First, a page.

Well friends, I finished watching the BBC show “Merlin.” I don’t care how many adaptations to Arthurian Legend I have read/watched the end always gets to me. Merlin was no different, and the end was powerful. As I think of Arthurian Legend, I generally can’t help but think of knights, and how interesting of a life that Knights were able to live during the Medieval times. Medieval Wall has this great article on Knights. Here is just a small taste. . .
Medieval warriors of noble descent, who fought on a horse, were called knights. They preferred using a sword as a weapon, and seldom spears and axes. They appear in Europe along with feudalism, and the period they were most active in was between the 11th and 13th century. By the end of the Middle Ages, knights are replaced by infantry mercenaries, after gradually losing in significance.
Who were knights
Knighthood emerges in Europe with the appearance of feudalism, and it is mostly developed between the 11th and 13th century.1 Already during the Carolingian period, there was a substantial increase of cavalry in the military, and they were paid for their service in land properties. Warriors were thus given land, and in return they fought for the ruler, and swore him allegiance. They were given authority to collect taxes from their serfs, and they were also exempt of some of the feudal tributes. All of these warriors, that owned properties and were subordinate and loyal to their seigneurs, who granted them land, were called knights.2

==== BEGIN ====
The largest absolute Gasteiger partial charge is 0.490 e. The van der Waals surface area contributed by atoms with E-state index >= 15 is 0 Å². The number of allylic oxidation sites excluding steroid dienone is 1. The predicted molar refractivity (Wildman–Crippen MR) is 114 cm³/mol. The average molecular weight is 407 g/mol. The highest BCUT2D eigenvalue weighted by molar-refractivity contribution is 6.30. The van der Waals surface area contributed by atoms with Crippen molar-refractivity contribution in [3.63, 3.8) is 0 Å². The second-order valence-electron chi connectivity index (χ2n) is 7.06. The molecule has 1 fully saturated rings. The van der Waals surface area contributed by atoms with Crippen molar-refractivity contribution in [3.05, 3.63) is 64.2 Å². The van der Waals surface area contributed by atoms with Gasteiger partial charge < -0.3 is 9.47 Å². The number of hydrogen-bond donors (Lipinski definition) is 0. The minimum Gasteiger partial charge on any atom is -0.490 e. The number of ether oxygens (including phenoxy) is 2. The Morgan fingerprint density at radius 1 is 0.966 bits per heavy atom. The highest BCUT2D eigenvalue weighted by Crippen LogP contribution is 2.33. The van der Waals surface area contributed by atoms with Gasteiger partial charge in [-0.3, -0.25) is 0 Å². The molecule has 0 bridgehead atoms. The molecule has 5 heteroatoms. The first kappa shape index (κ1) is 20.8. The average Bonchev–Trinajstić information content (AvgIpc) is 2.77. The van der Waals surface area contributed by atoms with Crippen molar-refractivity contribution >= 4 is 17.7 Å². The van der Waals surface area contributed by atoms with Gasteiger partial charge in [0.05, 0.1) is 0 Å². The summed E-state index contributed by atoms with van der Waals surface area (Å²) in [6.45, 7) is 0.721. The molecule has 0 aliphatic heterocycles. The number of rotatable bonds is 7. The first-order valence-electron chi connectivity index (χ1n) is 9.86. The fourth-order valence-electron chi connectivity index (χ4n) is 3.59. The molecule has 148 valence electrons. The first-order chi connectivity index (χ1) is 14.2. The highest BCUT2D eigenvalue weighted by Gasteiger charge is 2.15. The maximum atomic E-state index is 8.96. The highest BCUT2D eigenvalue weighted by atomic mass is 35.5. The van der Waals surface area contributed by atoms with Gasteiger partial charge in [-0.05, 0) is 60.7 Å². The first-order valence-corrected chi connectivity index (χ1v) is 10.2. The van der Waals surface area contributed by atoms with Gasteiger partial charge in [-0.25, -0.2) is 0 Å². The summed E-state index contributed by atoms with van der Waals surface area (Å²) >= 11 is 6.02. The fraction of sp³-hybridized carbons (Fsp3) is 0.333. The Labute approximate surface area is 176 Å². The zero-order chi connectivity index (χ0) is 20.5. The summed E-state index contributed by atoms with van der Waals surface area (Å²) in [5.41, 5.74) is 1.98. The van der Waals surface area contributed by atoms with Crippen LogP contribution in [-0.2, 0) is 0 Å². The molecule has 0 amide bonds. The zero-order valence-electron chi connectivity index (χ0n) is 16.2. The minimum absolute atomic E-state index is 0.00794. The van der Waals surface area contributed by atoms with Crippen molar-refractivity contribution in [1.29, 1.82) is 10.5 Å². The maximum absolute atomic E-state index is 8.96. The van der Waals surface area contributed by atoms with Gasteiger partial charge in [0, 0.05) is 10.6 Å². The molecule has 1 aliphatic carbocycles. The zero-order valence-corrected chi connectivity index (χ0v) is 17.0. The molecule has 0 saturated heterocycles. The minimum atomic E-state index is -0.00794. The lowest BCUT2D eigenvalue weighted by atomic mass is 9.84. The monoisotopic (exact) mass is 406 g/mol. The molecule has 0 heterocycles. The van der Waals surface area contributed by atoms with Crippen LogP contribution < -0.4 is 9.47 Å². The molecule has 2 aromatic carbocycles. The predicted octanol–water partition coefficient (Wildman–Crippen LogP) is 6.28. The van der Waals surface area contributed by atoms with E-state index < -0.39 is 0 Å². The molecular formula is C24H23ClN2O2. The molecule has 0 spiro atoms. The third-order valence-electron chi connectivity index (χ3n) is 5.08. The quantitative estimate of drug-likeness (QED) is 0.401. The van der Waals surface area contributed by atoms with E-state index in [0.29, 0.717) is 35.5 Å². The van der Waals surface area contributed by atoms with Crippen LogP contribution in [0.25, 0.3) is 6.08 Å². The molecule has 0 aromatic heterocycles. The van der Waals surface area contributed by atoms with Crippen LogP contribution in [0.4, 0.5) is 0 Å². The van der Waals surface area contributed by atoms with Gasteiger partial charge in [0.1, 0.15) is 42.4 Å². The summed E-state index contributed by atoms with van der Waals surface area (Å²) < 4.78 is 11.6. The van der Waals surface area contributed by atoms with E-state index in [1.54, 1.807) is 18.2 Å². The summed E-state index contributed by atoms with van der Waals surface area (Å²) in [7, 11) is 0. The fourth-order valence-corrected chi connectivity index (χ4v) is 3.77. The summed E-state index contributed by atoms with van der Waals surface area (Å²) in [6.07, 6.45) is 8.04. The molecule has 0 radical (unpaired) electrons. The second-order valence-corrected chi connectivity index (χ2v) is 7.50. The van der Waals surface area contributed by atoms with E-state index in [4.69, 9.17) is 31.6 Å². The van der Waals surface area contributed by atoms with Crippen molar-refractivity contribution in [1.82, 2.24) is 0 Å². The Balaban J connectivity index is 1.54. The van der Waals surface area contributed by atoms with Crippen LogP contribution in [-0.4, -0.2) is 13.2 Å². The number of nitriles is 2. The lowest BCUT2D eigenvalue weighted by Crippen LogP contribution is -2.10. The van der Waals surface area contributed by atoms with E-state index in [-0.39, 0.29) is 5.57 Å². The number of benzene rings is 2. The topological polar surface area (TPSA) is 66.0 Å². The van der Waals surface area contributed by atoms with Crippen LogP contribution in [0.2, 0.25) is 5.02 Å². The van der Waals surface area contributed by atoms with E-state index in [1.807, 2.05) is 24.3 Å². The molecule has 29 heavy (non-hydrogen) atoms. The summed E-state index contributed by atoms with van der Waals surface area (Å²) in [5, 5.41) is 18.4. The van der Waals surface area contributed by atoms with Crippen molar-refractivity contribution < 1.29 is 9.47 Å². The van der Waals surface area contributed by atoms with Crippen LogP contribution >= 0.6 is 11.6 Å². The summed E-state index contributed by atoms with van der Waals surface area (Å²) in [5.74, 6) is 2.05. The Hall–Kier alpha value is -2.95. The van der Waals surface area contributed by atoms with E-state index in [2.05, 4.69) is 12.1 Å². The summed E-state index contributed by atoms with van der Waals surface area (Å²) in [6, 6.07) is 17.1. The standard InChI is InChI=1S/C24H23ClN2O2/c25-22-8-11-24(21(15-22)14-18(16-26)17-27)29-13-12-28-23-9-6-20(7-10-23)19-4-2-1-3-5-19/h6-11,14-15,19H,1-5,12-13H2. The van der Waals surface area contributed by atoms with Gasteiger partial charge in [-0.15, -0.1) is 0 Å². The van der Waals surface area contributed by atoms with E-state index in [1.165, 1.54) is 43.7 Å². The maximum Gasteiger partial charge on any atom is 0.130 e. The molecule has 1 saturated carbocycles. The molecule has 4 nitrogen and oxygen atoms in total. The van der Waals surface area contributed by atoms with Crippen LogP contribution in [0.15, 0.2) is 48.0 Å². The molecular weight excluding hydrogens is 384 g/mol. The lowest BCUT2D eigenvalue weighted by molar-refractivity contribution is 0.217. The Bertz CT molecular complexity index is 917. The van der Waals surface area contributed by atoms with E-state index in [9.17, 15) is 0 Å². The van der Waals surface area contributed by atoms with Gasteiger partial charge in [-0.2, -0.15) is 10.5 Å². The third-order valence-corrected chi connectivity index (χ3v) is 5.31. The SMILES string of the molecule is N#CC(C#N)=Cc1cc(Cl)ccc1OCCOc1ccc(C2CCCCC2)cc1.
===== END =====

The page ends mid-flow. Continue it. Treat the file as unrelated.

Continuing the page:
A knight’s training usually started already at the age of seven, when a boy that was decided to become a knight, was sent to a kinsman, also a nobleman, to serve as a page. There he was taught the skills of warfare, and riding, but also mannerliness and politeness. At the age of fourteen he would have become a squire, becoming a servant to some other knight. There he was taught sword handling, and was also responsible for grooming the horse, and taking care of the armor and weapon of the knight that he served. Young squires had to be in great physical shape. That is why they trained regularly, fighting each other. Those trainings were extremely difficult and exhausting, so only some of them were able to finish. The squire accompanied the knight in tournaments, and even in battles, in which he helped him in preparations and armoring.
If he should successfully pass the training, a young man at the age of twenty-one was subsequently proclaimed a knight, in a grand ceremony held in his honor. In this ceremony, before the proclamation, he was obliged to demonstrate his skills in front of the guests.3 The inauguration was particularly solemn; it started by putting on the armor in the presence of the godfather, who was in most cases an intently chosen close relative.4 Then, he was awarded a weapon and special marks of knighthood, a belt, golden spurs and a crest with a motto. The Prentice pledged an oath by which he committed loyalty and bravery to his seigneur (a count, a duke or a ruler). A strike of a sword upon the shoulders and the head marked that he had become a knight.5
Keep reading here.
P.S. This is Reckless Historians’ 100th post. Thank you to our great readers out there. Your dedication in helping us pursue our passion in letting the past speak for itself has helped me grow in my own pursuit of historical knowledge. So once again, thanks for reading our past 100, here is to another 100!